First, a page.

Written By Charlie Kuenzel photos provided by the George Bolster Collection
Growing up in this great city I was told many wonderful stories of the “old days.” I’m sure many of those stories were exaggerated or embellished over the years as they were re-told to different generations.
Here is one that has been brought back to the truth.
Gideon and Doanda Putnam were very instrumental in the early development of the city. They initially rented land and eventually bought it to construct a few buildings with the most important one being the first hotel, Putnam’s Tavern and Boarding House. Located on the north-west corner of Broadway and Congress Street, Putnam’s opened for business in the summer of 1802.
Gideon realized the success of his hotel was rooted in the belief that people would visit the mineral springs found in the village for health reasons. Since the mineral springs were so important to his economic success, he proposed a few fundamental rules. In June of 1811 he published a list of three rules for residents and visitors alike. The rules on the list intended to protect the safety of the waters, so they prohibited the practice of allowing animals to contaminate the springs or the introduction of other wastes. The most important rule was that the waters would always be free at the spring. It allowed the waters to be bottled so that they could be shipped for profit, but at the spring the water would always be free. Gideon felt you should not pay for your health at the spring. Gideon felt so strongly about this that he wanted to place the springs in the middle of the streets near their source, so no one owned them. When Gideon died in 1812 the springs slowly moved back to private land, but the water was NEVER charged for at the spring, except in one location.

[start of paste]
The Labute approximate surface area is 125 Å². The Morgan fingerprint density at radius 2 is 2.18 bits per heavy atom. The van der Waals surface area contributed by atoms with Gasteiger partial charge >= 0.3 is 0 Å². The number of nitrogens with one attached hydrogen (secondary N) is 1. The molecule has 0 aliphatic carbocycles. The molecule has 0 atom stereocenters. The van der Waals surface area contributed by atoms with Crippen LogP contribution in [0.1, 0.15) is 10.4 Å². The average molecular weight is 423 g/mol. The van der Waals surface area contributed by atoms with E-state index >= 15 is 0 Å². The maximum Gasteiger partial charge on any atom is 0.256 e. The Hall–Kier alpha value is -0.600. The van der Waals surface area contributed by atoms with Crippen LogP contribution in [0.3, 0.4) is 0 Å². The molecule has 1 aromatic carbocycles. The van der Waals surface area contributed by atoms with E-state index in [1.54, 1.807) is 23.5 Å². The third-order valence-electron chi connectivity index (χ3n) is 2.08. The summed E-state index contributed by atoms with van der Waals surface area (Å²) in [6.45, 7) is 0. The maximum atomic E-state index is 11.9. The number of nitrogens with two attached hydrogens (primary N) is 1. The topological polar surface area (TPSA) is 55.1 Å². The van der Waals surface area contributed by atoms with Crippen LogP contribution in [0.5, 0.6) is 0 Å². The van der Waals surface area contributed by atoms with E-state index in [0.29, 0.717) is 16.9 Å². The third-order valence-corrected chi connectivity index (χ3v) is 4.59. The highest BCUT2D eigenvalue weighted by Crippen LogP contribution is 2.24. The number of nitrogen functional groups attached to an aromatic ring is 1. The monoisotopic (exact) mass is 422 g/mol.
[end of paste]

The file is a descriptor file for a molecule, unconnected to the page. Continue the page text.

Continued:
Daniel McLaren was a businessman and land owner who eventually bought a piece of property that today is the site of the Pavilion Hotel on Lake Avenue. In 1840 he worked hard to get a mineral spring called the Pavilion on the site to flow freely. The spring was in a very swampy area and required great effort and cost. Upon completion of the work, a bill of $4,000 for construction was given to McLaren and was so high that he felt he should have a daily charge of $.50 per person/one dollar for a family, to consume the water at the Pavilion Spring. These daily charges would help pay for this costly project. Saratogians were outraged and began to protest the violation of Gideon’s Rule. The crowds cried out that this tax on water was the “Stamp Act” of Saratoga. After a few days of demonstrations, the wooden cover and bottling house of the Pavilion Spring mysteriously burned to the ground one night. McLaren dropped his daily water charge.
That event served as a reminder to others that Gideon’s rule should never be violated, and that request is honored, still today.
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